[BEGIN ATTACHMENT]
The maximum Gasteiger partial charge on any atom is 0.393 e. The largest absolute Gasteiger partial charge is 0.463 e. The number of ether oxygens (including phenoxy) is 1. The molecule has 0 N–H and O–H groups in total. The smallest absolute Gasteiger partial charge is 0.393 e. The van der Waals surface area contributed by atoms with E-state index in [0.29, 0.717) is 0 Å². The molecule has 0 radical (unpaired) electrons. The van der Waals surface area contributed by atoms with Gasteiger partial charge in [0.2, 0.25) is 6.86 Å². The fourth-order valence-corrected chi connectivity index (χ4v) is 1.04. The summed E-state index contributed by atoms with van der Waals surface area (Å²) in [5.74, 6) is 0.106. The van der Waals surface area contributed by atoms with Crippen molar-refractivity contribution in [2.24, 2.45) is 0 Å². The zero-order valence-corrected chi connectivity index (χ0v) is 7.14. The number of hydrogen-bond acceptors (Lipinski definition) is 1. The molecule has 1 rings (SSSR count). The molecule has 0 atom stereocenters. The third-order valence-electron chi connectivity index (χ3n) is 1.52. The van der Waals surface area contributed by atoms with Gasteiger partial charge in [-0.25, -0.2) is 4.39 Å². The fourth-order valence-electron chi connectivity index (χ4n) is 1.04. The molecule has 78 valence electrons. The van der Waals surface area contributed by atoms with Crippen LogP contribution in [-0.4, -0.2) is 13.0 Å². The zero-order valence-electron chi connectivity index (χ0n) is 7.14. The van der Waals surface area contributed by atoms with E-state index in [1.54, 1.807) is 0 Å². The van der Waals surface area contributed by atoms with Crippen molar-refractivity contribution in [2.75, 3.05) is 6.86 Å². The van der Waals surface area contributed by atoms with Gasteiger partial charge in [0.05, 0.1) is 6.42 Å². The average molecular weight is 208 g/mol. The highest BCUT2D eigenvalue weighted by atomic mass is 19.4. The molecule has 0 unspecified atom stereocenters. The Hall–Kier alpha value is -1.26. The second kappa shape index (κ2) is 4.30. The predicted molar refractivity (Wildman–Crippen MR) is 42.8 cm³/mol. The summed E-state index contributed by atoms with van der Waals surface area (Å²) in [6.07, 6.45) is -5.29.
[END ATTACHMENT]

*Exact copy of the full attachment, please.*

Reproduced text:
The maximum Gasteiger partial charge on any atom is 0.393 e. The largest absolute Gasteiger partial charge is 0.463 e. The number of ether oxygens (including phenoxy) is 1. The molecule has 0 N–H and O–H groups in total. The smallest absolute Gasteiger partial charge is 0.393 e. The van der Waals surface area contributed by atoms with E-state index in [0.29, 0.717) is 0 Å². The molecule has 0 radical (unpaired) electrons. The van der Waals surface area contributed by atoms with Gasteiger partial charge in [0.2, 0.25) is 6.86 Å². The fourth-order valence-corrected chi connectivity index (χ4v) is 1.04. The summed E-state index contributed by atoms with van der Waals surface area (Å²) in [5.74, 6) is 0.106. The van der Waals surface area contributed by atoms with Crippen molar-refractivity contribution in [2.24, 2.45) is 0 Å². The zero-order valence-corrected chi connectivity index (χ0v) is 7.14. The number of hydrogen-bond acceptors (Lipinski definition) is 1. The molecule has 1 rings (SSSR count). The molecule has 0 atom stereocenters. The third-order valence-electron chi connectivity index (χ3n) is 1.52. The van der Waals surface area contributed by atoms with Gasteiger partial charge in [-0.25, -0.2) is 4.39 Å². The fourth-order valence-electron chi connectivity index (χ4n) is 1.04. The molecule has 78 valence electrons. The van der Waals surface area contributed by atoms with Crippen LogP contribution in [-0.4, -0.2) is 13.0 Å². The zero-order valence-electron chi connectivity index (χ0n) is 7.14. The van der Waals surface area contributed by atoms with E-state index in [1.54, 1.807) is 0 Å². The van der Waals surface area contributed by atoms with Crippen molar-refractivity contribution in [2.75, 3.05) is 6.86 Å². The van der Waals surface area contributed by atoms with Gasteiger partial charge in [0.05, 0.1) is 6.42 Å². The average molecular weight is 208 g/mol. The highest BCUT2D eigenvalue weighted by atomic mass is 19.4. The molecule has 0 unspecified atom stereocenters. The Hall–Kier alpha value is -1.26. The second kappa shape index (κ2) is 4.30. The predicted molar refractivity (Wildman–Crippen MR) is 42.8 cm³/mol. The summed E-state index contributed by atoms with van der Waals surface area (Å²) in [6.07, 6.45) is -5.29.